Specifically, the lawsuit, entitled Floyd Luman v. New Vitality Corp. and Joe Theismann, Case No. 13-cv-656, California Eastern District Court, Sacramento, claims that Super Beta Prostate, is an unsafe and illegal drug.
Acording to the lawsuit, "Defendants' marketing and promotion of Super Beta Prostate is an elaborate hoax involving a falsified medical endorsement by Dr. Jeffrey J. Zielinski, and false claims that the product will treat the symptoms of BPH. The product was created by Roger Mason, a convicted felon who pleaded guilty to conspiracy to distribute PCP. Defendant New Vitality describes Mr. Mason as a 'research chemist.' His latest concoction, Super Beta Prostate, is an illegal drug that contains dangerously high doses of mixed sterols, including B-sitosterol, a drug that has been marketed in Europe under the trade names Harzol and Azuprostat. These compounds are no longer considered suitable for treatment of BPH. Indeed, in 1995 a researcher studying Harzol wrote:
"'The effect of phytopharmaceuticals [such as B-sitosterol] on BPH is controversial because no clear mechanisms of action have been established, and their effect has been attributed to placebo responses. ... Since other forms of medical treatment of BPH have been shown to be effective, it is questionable whether phytopharmaceutical drugs should continue to be prescribed.'"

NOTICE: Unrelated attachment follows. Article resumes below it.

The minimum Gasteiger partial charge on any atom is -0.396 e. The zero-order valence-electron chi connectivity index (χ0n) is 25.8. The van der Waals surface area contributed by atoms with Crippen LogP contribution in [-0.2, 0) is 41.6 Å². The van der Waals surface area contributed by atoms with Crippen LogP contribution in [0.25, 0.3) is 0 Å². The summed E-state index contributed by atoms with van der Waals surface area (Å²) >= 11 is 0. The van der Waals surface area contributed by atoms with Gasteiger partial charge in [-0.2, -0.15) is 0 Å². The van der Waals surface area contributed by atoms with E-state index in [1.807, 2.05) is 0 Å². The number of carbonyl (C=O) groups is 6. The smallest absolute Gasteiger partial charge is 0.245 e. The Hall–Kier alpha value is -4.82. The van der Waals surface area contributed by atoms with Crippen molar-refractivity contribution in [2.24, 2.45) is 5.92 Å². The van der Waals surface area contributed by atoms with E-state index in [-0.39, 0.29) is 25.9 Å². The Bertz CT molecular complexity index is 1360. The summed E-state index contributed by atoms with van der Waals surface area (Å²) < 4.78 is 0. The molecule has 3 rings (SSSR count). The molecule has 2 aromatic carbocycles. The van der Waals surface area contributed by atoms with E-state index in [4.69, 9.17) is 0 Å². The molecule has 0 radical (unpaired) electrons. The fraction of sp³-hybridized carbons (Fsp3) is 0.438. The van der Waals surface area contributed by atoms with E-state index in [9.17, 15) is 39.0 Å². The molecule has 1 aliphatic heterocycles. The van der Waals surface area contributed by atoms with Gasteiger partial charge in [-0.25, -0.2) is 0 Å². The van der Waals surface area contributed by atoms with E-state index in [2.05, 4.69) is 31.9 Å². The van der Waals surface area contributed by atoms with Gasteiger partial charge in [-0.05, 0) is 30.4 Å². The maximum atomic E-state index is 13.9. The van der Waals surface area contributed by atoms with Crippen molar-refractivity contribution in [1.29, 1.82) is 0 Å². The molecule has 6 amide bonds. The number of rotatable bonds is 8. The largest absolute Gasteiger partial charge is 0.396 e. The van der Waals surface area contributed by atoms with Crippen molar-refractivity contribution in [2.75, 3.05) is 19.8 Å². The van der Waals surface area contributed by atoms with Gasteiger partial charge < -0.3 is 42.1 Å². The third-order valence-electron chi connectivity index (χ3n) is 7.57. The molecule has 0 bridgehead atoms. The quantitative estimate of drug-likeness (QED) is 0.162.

Further, Dr. Zielinski, currently works as an actor and hasn't practiced medicine since 2009. In a sworn declaration to Luman's attorneys he stated that his endorsement of Super Beta Prostate was an acting role, not his professional medical opinion, according to the lawsuit.
Luman seeks compensatory and punitive damages for breach of warranty, unjust enrichment, consumer law violations, unfair competition and false advertising. Plaints are represented by L. Timothy Fisher with Bursor & Fisher.